Imagine you’re tasked with sending a team of football players onto a field to assess the condition of the grass (a likely task for them, of course). If you pick their positions randomly, they might cluster together in some areas while completely neglecting others. But if you give them a strategy, like spreading out uniformly across the field, you might get a far more accurate picture of the grass condition.

Now, imagine needing to spread out not just in two dimensions, but across tens or even hundreds. That’s the challenge MIT Computer Science and Artificial Intelligence Laboratory (CSAIL) researchers are getting ahead of. They’ve developed an AI-driven approach to “low-discrepancy sampling,” a method that improves simulation accuracy by distributing data points more uniformly across space.

A key novelty lies in using graph neural networks (GNNs), which allow points to “communicate” and self-optimize for better uniformity. Their approach marks a pivotal enhancement for simulations in fields like robotics, finance, and computational science, particularly in handling complex, multidimensional problems critical for accurate simulations and numerical computations.

“In many problems, the more uniformly you can spread out points, the more accurately you can simulate complex systems,” says T. Konstantin Rusch, lead author of the new paper and MIT CSAIL postdoc. “We’ve developed a method called Message-Passing Monte Carlo (MPMC) to generate uniformly spaced points, using geometric deep learning techniques. This further allows us to generate points that emphasize dimensions which are particularly important for a problem at hand, a property that is highly important in many applications. The model’s underlying graph neural networks lets the points ‘talk’ with each other, achieving far better uniformity than previous methods.”

Their work was published in the September issue of the *Proceedings of the National Academy of Sciences*.

**Take me to Monte Carlo**

The idea of Monte Carlo methods is to learn about a system by simulating it with random sampling. Sampling is the selection of a subset of a population to estimate characteristics of the whole population. Historically, it was already used in the 18th century, when mathematician Pierre-Simon Laplace employed it to estimate the population of France without having to count each individual.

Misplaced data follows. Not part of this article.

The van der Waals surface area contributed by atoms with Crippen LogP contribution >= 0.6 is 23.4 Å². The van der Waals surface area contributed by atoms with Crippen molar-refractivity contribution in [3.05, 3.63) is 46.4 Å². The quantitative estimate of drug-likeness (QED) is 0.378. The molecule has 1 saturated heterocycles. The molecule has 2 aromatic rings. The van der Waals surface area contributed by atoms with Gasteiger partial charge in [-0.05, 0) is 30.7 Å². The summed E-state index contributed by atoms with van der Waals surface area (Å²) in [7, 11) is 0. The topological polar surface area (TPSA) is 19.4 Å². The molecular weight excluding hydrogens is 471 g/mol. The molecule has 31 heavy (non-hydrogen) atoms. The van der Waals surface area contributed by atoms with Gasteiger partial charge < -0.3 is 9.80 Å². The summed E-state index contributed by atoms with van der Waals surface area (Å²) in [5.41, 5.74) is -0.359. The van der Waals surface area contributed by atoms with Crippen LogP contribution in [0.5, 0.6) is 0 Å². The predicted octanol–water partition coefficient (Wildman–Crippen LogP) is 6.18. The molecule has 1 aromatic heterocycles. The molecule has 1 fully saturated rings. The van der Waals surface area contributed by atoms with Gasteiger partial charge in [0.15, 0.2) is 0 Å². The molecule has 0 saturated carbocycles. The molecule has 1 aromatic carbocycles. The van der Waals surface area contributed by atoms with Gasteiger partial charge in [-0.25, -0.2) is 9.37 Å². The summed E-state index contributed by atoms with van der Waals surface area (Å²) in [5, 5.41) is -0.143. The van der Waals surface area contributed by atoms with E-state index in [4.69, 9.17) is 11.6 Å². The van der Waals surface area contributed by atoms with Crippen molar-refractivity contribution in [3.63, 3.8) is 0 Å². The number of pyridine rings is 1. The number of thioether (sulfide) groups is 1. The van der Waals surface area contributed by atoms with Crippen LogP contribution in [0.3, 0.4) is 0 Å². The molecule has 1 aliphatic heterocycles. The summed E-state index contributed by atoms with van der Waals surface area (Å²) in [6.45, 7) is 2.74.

Low-discrepancy sequences, which are sequences with low discrepancy, i.e., high uniformity, such as Sobol’, Halton, and Niederreiter, have long been the gold standard for quasi-random sampling, which exchanges random sampling with low-discrepancy sampling. They are widely used in fields like computer graphics and computational finance, for everything from pricing options to risk assessment, where uniformly filling spaces with points can lead to more accurate results.

The MPMC framework suggested by the team transforms random samples into points with high uniformity. This is done by processing the random samples with a GNN that minimizes a specific discrepancy measure.

One big challenge of using AI for generating highly uniform points is that the usual way to measure point uniformity is very slow to compute and hard to work with. To solve this, the team switched to a quicker and more flexible uniformity measure called L2-discrepancy. For high-dimensional problems, where this method isn’t enough on its own, they use a novel technique that focuses on important lower-dimensional projections of the points. This way, they can create point sets that are better suited for specific applications.